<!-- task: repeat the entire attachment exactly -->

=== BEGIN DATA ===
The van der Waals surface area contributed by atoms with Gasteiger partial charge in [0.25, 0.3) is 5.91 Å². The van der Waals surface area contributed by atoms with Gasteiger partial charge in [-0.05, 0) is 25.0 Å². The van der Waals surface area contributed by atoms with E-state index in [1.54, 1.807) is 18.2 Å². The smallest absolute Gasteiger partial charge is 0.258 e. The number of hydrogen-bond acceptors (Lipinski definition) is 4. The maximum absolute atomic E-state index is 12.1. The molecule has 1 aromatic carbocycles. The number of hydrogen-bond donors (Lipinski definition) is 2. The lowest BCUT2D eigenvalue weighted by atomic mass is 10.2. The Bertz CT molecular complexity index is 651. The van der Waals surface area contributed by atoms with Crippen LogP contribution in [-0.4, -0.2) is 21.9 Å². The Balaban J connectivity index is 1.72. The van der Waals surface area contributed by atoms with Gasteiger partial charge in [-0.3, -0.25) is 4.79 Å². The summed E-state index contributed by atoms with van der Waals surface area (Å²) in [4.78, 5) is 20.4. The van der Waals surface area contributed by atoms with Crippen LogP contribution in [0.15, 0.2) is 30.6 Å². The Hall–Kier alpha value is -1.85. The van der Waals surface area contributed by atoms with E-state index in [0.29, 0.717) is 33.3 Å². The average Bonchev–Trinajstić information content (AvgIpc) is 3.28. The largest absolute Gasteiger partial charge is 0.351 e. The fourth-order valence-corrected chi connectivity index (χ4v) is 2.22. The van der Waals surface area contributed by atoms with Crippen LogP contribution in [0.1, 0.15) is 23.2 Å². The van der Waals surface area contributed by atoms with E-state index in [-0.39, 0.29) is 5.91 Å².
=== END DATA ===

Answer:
The van der Waals surface area contributed by atoms with Gasteiger partial charge in [0.25, 0.3) is 5.91 Å². The van der Waals surface area contributed by atoms with Gasteiger partial charge in [-0.05, 0) is 25.0 Å². The van der Waals surface area contributed by atoms with E-state index in [1.54, 1.807) is 18.2 Å². The smallest absolute Gasteiger partial charge is 0.258 e. The number of hydrogen-bond acceptors (Lipinski definition) is 4. The maximum absolute atomic E-state index is 12.1. The molecule has 1 aromatic carbocycles. The number of hydrogen-bond donors (Lipinski definition) is 2. The lowest BCUT2D eigenvalue weighted by atomic mass is 10.2. The Bertz CT molecular complexity index is 651. The van der Waals surface area contributed by atoms with Crippen LogP contribution in [-0.4, -0.2) is 21.9 Å². The Balaban J connectivity index is 1.72. The van der Waals surface area contributed by atoms with Gasteiger partial charge in [-0.3, -0.25) is 4.79 Å². The summed E-state index contributed by atoms with van der Waals surface area (Å²) in [4.78, 5) is 20.4. The van der Waals surface area contributed by atoms with Crippen LogP contribution in [0.15, 0.2) is 30.6 Å². The Hall–Kier alpha value is -1.85. The van der Waals surface area contributed by atoms with E-state index in [0.29, 0.717) is 33.3 Å². The average Bonchev–Trinajstić information content (AvgIpc) is 3.28. The largest absolute Gasteiger partial charge is 0.351 e. The fourth-order valence-corrected chi connectivity index (χ4v) is 2.22. The van der Waals surface area contributed by atoms with Crippen LogP contribution in [0.1, 0.15) is 23.2 Å². The van der Waals surface area contributed by atoms with E-state index in [-0.39, 0.29) is 5.91 Å².